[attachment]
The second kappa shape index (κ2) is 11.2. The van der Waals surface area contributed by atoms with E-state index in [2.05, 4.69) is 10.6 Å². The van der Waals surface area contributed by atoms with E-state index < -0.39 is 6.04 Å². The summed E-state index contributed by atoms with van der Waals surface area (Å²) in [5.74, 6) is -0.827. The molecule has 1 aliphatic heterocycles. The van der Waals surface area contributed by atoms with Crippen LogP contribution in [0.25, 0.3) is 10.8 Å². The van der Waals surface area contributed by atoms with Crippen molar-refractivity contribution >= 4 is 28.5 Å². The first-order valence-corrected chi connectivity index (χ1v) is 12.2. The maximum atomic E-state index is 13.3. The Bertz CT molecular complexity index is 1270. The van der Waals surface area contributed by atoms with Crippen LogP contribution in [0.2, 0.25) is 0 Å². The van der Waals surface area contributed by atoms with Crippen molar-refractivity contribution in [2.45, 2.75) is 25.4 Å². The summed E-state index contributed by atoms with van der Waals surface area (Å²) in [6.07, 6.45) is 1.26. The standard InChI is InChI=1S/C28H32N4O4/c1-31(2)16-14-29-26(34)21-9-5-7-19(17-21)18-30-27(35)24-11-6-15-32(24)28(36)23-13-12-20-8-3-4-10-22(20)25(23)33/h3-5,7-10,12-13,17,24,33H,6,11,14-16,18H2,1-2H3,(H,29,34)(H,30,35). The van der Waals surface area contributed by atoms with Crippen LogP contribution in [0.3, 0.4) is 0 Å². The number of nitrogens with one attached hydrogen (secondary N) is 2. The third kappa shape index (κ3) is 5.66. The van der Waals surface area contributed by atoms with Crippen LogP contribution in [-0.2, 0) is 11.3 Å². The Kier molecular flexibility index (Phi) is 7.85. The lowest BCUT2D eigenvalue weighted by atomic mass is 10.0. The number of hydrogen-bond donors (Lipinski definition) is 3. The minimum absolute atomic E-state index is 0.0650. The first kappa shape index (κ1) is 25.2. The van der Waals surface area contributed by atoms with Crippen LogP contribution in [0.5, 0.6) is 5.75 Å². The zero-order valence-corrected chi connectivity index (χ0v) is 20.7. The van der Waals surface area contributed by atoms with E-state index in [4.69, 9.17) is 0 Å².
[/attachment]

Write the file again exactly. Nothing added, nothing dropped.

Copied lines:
The second kappa shape index (κ2) is 11.2. The van der Waals surface area contributed by atoms with E-state index in [2.05, 4.69) is 10.6 Å². The van der Waals surface area contributed by atoms with E-state index < -0.39 is 6.04 Å². The summed E-state index contributed by atoms with van der Waals surface area (Å²) in [5.74, 6) is -0.827. The molecule has 1 aliphatic heterocycles. The van der Waals surface area contributed by atoms with Crippen LogP contribution in [0.25, 0.3) is 10.8 Å². The van der Waals surface area contributed by atoms with Crippen molar-refractivity contribution >= 4 is 28.5 Å². The first-order valence-corrected chi connectivity index (χ1v) is 12.2. The maximum atomic E-state index is 13.3. The Bertz CT molecular complexity index is 1270. The van der Waals surface area contributed by atoms with Crippen LogP contribution in [0.2, 0.25) is 0 Å². The van der Waals surface area contributed by atoms with Crippen molar-refractivity contribution in [2.45, 2.75) is 25.4 Å². The summed E-state index contributed by atoms with van der Waals surface area (Å²) in [6.07, 6.45) is 1.26. The standard InChI is InChI=1S/C28H32N4O4/c1-31(2)16-14-29-26(34)21-9-5-7-19(17-21)18-30-27(35)24-11-6-15-32(24)28(36)23-13-12-20-8-3-4-10-22(20)25(23)33/h3-5,7-10,12-13,17,24,33H,6,11,14-16,18H2,1-2H3,(H,29,34)(H,30,35). The van der Waals surface area contributed by atoms with Crippen LogP contribution in [0.3, 0.4) is 0 Å². The number of nitrogens with one attached hydrogen (secondary N) is 2. The third kappa shape index (κ3) is 5.66. The van der Waals surface area contributed by atoms with Crippen LogP contribution in [-0.2, 0) is 11.3 Å². The Kier molecular flexibility index (Phi) is 7.85. The lowest BCUT2D eigenvalue weighted by atomic mass is 10.0. The number of hydrogen-bond donors (Lipinski definition) is 3. The minimum absolute atomic E-state index is 0.0650. The first kappa shape index (κ1) is 25.2. The van der Waals surface area contributed by atoms with Crippen LogP contribution in [0.5, 0.6) is 5.75 Å². The zero-order valence-corrected chi connectivity index (χ0v) is 20.7. The van der Waals surface area contributed by atoms with E-state index in [4.69, 9.17) is 0 Å².